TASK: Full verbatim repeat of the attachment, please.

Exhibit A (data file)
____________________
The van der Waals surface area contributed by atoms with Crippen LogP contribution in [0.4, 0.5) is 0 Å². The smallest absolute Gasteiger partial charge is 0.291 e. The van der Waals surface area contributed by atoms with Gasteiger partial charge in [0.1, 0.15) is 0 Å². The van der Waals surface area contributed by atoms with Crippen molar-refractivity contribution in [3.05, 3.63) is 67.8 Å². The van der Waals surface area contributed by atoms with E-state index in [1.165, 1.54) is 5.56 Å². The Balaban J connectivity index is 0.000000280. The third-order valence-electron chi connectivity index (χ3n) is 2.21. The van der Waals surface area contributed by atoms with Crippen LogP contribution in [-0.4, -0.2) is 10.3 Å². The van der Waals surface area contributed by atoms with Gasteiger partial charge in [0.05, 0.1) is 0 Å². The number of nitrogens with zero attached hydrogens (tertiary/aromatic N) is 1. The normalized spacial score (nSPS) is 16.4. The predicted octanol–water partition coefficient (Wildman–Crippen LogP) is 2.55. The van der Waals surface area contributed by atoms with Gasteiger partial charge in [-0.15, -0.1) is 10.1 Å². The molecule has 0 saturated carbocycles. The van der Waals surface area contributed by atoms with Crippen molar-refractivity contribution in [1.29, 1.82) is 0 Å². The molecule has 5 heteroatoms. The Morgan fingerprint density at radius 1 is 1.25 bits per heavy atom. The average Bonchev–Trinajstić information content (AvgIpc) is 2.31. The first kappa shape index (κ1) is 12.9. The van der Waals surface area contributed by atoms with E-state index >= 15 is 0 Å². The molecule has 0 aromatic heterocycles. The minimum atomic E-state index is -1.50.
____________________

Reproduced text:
The van der Waals surface area contributed by atoms with Crippen LogP contribution in [0.4, 0.5) is 0 Å². The smallest absolute Gasteiger partial charge is 0.291 e. The van der Waals surface area contributed by atoms with Gasteiger partial charge in [0.1, 0.15) is 0 Å². The van der Waals surface area contributed by atoms with Crippen molar-refractivity contribution in [3.05, 3.63) is 67.8 Å². The van der Waals surface area contributed by atoms with E-state index in [1.165, 1.54) is 5.56 Å². The Balaban J connectivity index is 0.000000280. The third-order valence-electron chi connectivity index (χ3n) is 2.21. The van der Waals surface area contributed by atoms with Crippen LogP contribution in [-0.4, -0.2) is 10.3 Å². The van der Waals surface area contributed by atoms with Gasteiger partial charge in [0.05, 0.1) is 0 Å². The number of nitrogens with zero attached hydrogens (tertiary/aromatic N) is 1. The normalized spacial score (nSPS) is 16.4. The predicted octanol–water partition coefficient (Wildman–Crippen LogP) is 2.55. The van der Waals surface area contributed by atoms with Gasteiger partial charge in [-0.15, -0.1) is 10.1 Å². The molecule has 0 saturated carbocycles. The van der Waals surface area contributed by atoms with Crippen molar-refractivity contribution in [1.29, 1.82) is 0 Å². The molecule has 5 heteroatoms. The Morgan fingerprint density at radius 1 is 1.25 bits per heavy atom. The average Bonchev–Trinajstić information content (AvgIpc) is 2.31. The first kappa shape index (κ1) is 12.9. The van der Waals surface area contributed by atoms with E-state index >= 15 is 0 Å². The molecule has 0 aromatic heterocycles. The minimum atomic E-state index is -1.50.